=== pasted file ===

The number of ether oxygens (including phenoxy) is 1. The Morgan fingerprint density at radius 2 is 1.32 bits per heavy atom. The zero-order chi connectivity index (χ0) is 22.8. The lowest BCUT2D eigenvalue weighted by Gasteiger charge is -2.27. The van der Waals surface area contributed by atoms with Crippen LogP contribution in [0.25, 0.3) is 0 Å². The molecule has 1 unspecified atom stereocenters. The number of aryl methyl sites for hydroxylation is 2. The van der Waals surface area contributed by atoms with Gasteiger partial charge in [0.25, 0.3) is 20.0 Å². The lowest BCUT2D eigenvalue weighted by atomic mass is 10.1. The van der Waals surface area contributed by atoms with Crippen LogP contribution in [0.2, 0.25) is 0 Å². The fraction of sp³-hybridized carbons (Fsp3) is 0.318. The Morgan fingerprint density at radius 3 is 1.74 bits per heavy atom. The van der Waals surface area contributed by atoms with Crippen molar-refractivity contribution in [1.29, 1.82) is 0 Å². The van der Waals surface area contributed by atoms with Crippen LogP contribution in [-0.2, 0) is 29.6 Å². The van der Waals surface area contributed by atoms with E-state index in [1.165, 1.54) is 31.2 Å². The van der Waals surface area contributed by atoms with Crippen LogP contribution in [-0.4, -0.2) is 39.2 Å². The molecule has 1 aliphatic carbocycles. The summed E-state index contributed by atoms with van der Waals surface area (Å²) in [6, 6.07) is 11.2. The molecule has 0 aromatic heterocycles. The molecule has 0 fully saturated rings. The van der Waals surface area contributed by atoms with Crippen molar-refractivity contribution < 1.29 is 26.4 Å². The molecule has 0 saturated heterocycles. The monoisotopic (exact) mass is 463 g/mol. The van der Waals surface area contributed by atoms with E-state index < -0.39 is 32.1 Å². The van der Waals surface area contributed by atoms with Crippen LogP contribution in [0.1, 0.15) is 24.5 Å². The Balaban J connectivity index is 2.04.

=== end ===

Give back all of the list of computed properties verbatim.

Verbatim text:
The number of ether oxygens (including phenoxy) is 1. The Morgan fingerprint density at radius 2 is 1.32 bits per heavy atom. The zero-order chi connectivity index (χ0) is 22.8. The lowest BCUT2D eigenvalue weighted by Gasteiger charge is -2.27. The van der Waals surface area contributed by atoms with Crippen LogP contribution in [0.25, 0.3) is 0 Å². The molecule has 1 unspecified atom stereocenters. The number of aryl methyl sites for hydroxylation is 2. The van der Waals surface area contributed by atoms with Gasteiger partial charge in [0.25, 0.3) is 20.0 Å². The lowest BCUT2D eigenvalue weighted by atomic mass is 10.1. The van der Waals surface area contributed by atoms with Crippen LogP contribution in [0.2, 0.25) is 0 Å². The fraction of sp³-hybridized carbons (Fsp3) is 0.318. The Morgan fingerprint density at radius 3 is 1.74 bits per heavy atom. The van der Waals surface area contributed by atoms with Crippen molar-refractivity contribution in [1.29, 1.82) is 0 Å². The van der Waals surface area contributed by atoms with Crippen LogP contribution in [-0.2, 0) is 29.6 Å². The van der Waals surface area contributed by atoms with E-state index in [1.165, 1.54) is 31.2 Å². The van der Waals surface area contributed by atoms with Crippen LogP contribution in [-0.4, -0.2) is 39.2 Å². The molecule has 1 aliphatic carbocycles. The summed E-state index contributed by atoms with van der Waals surface area (Å²) in [6, 6.07) is 11.2. The molecule has 0 aromatic heterocycles. The molecule has 0 fully saturated rings. The van der Waals surface area contributed by atoms with Crippen molar-refractivity contribution < 1.29 is 26.4 Å². The molecule has 0 saturated heterocycles. The monoisotopic (exact) mass is 463 g/mol. The van der Waals surface area contributed by atoms with E-state index < -0.39 is 32.1 Å². The van der Waals surface area contributed by atoms with Crippen LogP contribution in [0.1, 0.15) is 24.5 Å². The Balaban J connectivity index is 2.04.